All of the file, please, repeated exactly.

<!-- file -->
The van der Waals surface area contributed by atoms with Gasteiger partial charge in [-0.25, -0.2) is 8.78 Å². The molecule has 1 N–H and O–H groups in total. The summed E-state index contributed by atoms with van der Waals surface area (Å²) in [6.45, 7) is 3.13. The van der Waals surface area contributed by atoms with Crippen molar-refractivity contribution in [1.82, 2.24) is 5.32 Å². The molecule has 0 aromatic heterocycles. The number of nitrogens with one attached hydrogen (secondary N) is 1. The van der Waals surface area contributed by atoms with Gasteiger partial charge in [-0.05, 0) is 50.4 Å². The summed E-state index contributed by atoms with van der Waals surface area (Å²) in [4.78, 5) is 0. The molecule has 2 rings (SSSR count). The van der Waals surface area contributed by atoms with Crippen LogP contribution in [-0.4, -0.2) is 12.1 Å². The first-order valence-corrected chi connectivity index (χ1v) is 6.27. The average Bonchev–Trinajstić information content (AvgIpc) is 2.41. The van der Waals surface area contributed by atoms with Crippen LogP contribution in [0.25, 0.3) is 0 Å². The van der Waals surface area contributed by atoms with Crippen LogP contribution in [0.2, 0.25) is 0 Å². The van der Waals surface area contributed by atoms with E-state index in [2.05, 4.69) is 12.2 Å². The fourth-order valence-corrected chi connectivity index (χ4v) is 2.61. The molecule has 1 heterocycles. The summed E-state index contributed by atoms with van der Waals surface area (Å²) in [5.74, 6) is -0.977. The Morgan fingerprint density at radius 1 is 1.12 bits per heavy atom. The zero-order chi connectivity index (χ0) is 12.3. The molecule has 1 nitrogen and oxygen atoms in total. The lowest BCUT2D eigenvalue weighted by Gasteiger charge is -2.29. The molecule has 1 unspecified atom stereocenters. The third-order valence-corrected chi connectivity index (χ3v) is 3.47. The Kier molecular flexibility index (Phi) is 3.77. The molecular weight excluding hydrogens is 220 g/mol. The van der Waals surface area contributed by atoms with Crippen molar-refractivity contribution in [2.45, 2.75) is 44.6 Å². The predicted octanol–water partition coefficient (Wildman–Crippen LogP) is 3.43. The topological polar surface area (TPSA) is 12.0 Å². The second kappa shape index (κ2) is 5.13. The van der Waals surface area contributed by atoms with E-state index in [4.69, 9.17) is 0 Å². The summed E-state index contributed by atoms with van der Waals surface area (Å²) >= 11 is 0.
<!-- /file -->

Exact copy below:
The van der Waals surface area contributed by atoms with Gasteiger partial charge in [-0.25, -0.2) is 8.78 Å². The molecule has 1 N–H and O–H groups in total. The summed E-state index contributed by atoms with van der Waals surface area (Å²) in [6.45, 7) is 3.13. The van der Waals surface area contributed by atoms with Crippen molar-refractivity contribution in [1.82, 2.24) is 5.32 Å². The molecule has 0 aromatic heterocycles. The number of nitrogens with one attached hydrogen (secondary N) is 1. The van der Waals surface area contributed by atoms with Gasteiger partial charge in [-0.05, 0) is 50.4 Å². The summed E-state index contributed by atoms with van der Waals surface area (Å²) in [4.78, 5) is 0. The molecule has 2 rings (SSSR count). The van der Waals surface area contributed by atoms with Crippen LogP contribution in [-0.4, -0.2) is 12.1 Å². The first-order valence-corrected chi connectivity index (χ1v) is 6.27. The average Bonchev–Trinajstić information content (AvgIpc) is 2.41. The van der Waals surface area contributed by atoms with Crippen LogP contribution in [0.25, 0.3) is 0 Å². The van der Waals surface area contributed by atoms with Crippen LogP contribution in [0.2, 0.25) is 0 Å². The van der Waals surface area contributed by atoms with E-state index in [2.05, 4.69) is 12.2 Å². The fourth-order valence-corrected chi connectivity index (χ4v) is 2.61. The molecule has 1 heterocycles. The summed E-state index contributed by atoms with van der Waals surface area (Å²) in [5.74, 6) is -0.977. The Morgan fingerprint density at radius 1 is 1.12 bits per heavy atom. The zero-order chi connectivity index (χ0) is 12.3. The molecule has 1 nitrogen and oxygen atoms in total. The lowest BCUT2D eigenvalue weighted by Gasteiger charge is -2.29. The molecule has 1 unspecified atom stereocenters. The third-order valence-corrected chi connectivity index (χ3v) is 3.47. The Kier molecular flexibility index (Phi) is 3.77. The molecular weight excluding hydrogens is 220 g/mol. The van der Waals surface area contributed by atoms with Crippen molar-refractivity contribution in [2.45, 2.75) is 44.6 Å². The predicted octanol–water partition coefficient (Wildman–Crippen LogP) is 3.43. The topological polar surface area (TPSA) is 12.0 Å². The second kappa shape index (κ2) is 5.13. The van der Waals surface area contributed by atoms with E-state index in [4.69, 9.17) is 0 Å². The summed E-state index contributed by atoms with van der Waals surface area (Å²) >= 11 is 0.